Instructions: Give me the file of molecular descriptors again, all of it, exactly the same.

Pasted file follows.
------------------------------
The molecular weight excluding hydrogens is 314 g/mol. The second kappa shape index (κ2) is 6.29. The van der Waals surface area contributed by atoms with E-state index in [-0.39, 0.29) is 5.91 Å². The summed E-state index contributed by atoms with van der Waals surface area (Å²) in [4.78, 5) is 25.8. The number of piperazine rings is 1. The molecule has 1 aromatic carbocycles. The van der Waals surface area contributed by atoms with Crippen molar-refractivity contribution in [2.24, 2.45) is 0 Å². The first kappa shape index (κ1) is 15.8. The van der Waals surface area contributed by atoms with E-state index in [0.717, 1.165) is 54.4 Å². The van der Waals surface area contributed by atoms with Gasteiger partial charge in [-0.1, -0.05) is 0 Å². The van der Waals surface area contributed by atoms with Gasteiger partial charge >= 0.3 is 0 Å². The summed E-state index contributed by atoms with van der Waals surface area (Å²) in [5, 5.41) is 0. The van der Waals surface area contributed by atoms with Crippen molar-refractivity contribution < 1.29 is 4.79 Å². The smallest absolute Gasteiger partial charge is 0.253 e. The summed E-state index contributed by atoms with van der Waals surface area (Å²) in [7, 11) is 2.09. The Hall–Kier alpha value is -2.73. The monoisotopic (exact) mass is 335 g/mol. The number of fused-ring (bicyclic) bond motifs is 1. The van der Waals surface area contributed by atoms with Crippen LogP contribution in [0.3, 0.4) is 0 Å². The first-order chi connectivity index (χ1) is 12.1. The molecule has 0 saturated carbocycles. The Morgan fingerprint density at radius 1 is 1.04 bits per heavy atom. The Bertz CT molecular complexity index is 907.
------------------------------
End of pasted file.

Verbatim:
The molecular weight excluding hydrogens is 314 g/mol. The second kappa shape index (κ2) is 6.29. The van der Waals surface area contributed by atoms with E-state index in [-0.39, 0.29) is 5.91 Å². The summed E-state index contributed by atoms with van der Waals surface area (Å²) in [4.78, 5) is 25.8. The number of piperazine rings is 1. The molecule has 1 aromatic carbocycles. The van der Waals surface area contributed by atoms with Crippen molar-refractivity contribution in [2.24, 2.45) is 0 Å². The first kappa shape index (κ1) is 15.8. The van der Waals surface area contributed by atoms with E-state index in [0.717, 1.165) is 54.4 Å². The van der Waals surface area contributed by atoms with Gasteiger partial charge in [-0.1, -0.05) is 0 Å². The van der Waals surface area contributed by atoms with Gasteiger partial charge >= 0.3 is 0 Å². The summed E-state index contributed by atoms with van der Waals surface area (Å²) in [5, 5.41) is 0. The van der Waals surface area contributed by atoms with Crippen molar-refractivity contribution < 1.29 is 4.79 Å². The smallest absolute Gasteiger partial charge is 0.253 e. The summed E-state index contributed by atoms with van der Waals surface area (Å²) in [7, 11) is 2.09. The Hall–Kier alpha value is -2.73. The monoisotopic (exact) mass is 335 g/mol. The number of fused-ring (bicyclic) bond motifs is 1. The van der Waals surface area contributed by atoms with Crippen LogP contribution in [0.3, 0.4) is 0 Å². The first-order chi connectivity index (χ1) is 12.1. The molecule has 0 saturated carbocycles. The Morgan fingerprint density at radius 1 is 1.04 bits per heavy atom. The Bertz CT molecular complexity index is 907.